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What's Wrong With Cisco?

What's wrong with Cisco Systems (Nasdaq: CSCO)? Seriously?

That's a good question that the market, in its infinite wisdom, has been unable to figure out for nearly 15 years.

To borrow a phrase made famous by Wall Street legend Art Cashin, CSCO's chart looks like "the EKG of a potato":

I've been following the stock just for most of my career. I remember during the tech bubble days when the water cooler talk was of Cisco's "whisper number" -- the Street's general yet quiet consensus on how much the company would beat its expected earnings. Those were incredibly shortsighted days as you can see from the stock's 80% tumble during the tech bust.

But after that, something marvelous happened: The stock became a bond.

One of the tenets of Warren Buffett's stock selection process is that if a business has a strong, well-established market position and competitive advantage, its earnings (and payouts) should be so predictable that owning its stock is like owning a bond. The example Buffett usually cites is his investment in soft drink giant Coca-Cola (NYSE: KO). The Oracle of Omaha has said on more than one occasion: "A ham sandwich could run Coca-Cola."

Cisco has become one of those bondlike stocks.

Cisco is undeniably the largest global supplier of high-performance computer/Internet networking systems. If you compare the Internet and data transmission to a railroad, Cisco makes the track. And you gotta have track!

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Considering Cisco's staggering market share -- 53% share of the entire router market, and 59% share of the overall Ethernet switching market -- I would hate to be a Cisco competitor.

Data Is All -- All Is Data
The growth of electronic data transmission in our lifetime is nothing short of miraculous. The focus going forward, naturally, is on the growth of mobile broadband transmission.

Cisco is undeniably the largest global supplier of high-performance computer/Internet networking systems. The company controls 53% of the entire router market, and 59% of the overall Ethernet switching market.

It's like how Jerry Seinfeld summed it up in discussing his Web-based show "Comedians in Cars Getting Coffee" and squashing rumors about a return to television: "Why would I make a show for a screen that hangs on people's walls when I can do one that they carry around in their pocket?"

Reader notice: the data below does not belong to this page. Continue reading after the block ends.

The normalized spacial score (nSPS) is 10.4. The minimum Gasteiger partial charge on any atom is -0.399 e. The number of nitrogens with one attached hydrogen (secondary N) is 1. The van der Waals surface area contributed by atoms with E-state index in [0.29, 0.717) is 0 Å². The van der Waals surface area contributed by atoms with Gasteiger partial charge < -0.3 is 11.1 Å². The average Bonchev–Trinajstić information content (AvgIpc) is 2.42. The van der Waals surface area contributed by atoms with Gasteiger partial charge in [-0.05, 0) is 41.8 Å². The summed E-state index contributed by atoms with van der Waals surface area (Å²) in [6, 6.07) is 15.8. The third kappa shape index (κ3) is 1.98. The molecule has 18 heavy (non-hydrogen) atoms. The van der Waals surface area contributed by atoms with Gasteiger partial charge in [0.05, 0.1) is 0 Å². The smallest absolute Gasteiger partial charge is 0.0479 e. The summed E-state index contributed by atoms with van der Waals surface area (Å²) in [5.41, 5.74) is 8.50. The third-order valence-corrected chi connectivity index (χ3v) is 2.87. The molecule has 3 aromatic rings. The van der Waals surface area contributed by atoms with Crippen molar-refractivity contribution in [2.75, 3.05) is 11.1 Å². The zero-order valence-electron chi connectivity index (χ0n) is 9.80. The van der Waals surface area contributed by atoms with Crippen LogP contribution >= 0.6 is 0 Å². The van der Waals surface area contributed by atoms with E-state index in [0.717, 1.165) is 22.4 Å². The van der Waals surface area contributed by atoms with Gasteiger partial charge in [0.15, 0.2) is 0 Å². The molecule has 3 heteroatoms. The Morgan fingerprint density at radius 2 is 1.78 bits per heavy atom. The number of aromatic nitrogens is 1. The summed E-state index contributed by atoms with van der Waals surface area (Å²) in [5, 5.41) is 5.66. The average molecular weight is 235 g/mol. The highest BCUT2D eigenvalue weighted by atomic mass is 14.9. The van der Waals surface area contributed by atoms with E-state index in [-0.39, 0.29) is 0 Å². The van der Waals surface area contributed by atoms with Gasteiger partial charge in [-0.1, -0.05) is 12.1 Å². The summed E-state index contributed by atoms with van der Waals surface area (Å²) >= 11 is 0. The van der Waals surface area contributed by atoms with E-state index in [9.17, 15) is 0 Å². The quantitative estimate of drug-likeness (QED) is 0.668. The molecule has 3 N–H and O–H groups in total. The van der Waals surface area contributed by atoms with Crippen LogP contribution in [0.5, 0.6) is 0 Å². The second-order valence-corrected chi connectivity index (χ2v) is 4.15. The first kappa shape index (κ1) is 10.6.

According to the International Telecommunications Union, 74.8% of the developed world's population uses mobile broadband. That number has grown 300% in six years -- but mobile broadband use in the developing world has grown more than 2,300% in that time, from 0.8% penetration to 19.8%.

Cisco sells 56% of the switches that help route that data growth -- and yet its stock lies fallow. Lucky for us...

How predictable is Cisco's earnings stream? The numbers are incredibly strong. Revenue has grown on average at a 12% rate over the last 10 years. Net income has grown at around 6%, more than twice the GDP growth of the U.S. Over the past 10 years, Cisco's average net margin is right at 20%, its average long-term debt-to-capital percentage is a steady and low 17%, and its average return on equity is 20%.

And the company currently has a $50 billion mountain of cash on its balance sheet. Last year, management boosted the quarterly dividend 466% from $0.03 to $0.17 cents.

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So why has the stock flatlined for nearly 15 years? Simple -- the company isn't turning in the 25%-plus earnings growth it was at the end of the 20th century. Data-driven technology is no longer in its infancy. It's mature, almost utilitylike. And Cisco owns nearly 60% of the market of crucial equipment components. Money can be made owning this stock for a very long time.

That said, Cisco's fourth quarter was a mixed bag. Revenue came in slightly above expectations, but the company warned that revenue would be softer by about 7% during the first part of this year due to slack global demand and turmoil in emerging markets. However, management increased the dividend another 11%, to $0.19 a share per quarter.

Cisco CEO John Chambers does not strike me as the imprudent type. So despite the downbeat forecast, the company is still quite capable of maintaining its steady pace.

In the fourth quarter, Cisco's Internet security sector revenue grew 17% compared with the same period last year. Wireless products revenue grew 15%, and data center sales grew 30%. These are significant numbers in important, rapidly growing sectors -- so investors can look for good things to happen.

Risks to Consider: The biggest risk Cisco faces is economic softness in the U.S. economy. The current rebound, though tepid, is healthy enough to offset the weakness in overseas markets. The company's best defense is its market-leading position in crucial product areas and its solid steel balance sheet.

Action to Take --> Cisco shares offer outstanding, bondlike returns and an exceptional value. Currently, shares trade at about $22 with a cheap forward P/E ratio of 11 and a growing dividend yield of 3.1%. Realization of the stocks strength should propel the forward P/E to 15, resulting in a 12- to 18-month target price of $30 -- a nearly 40% total return including dividends.

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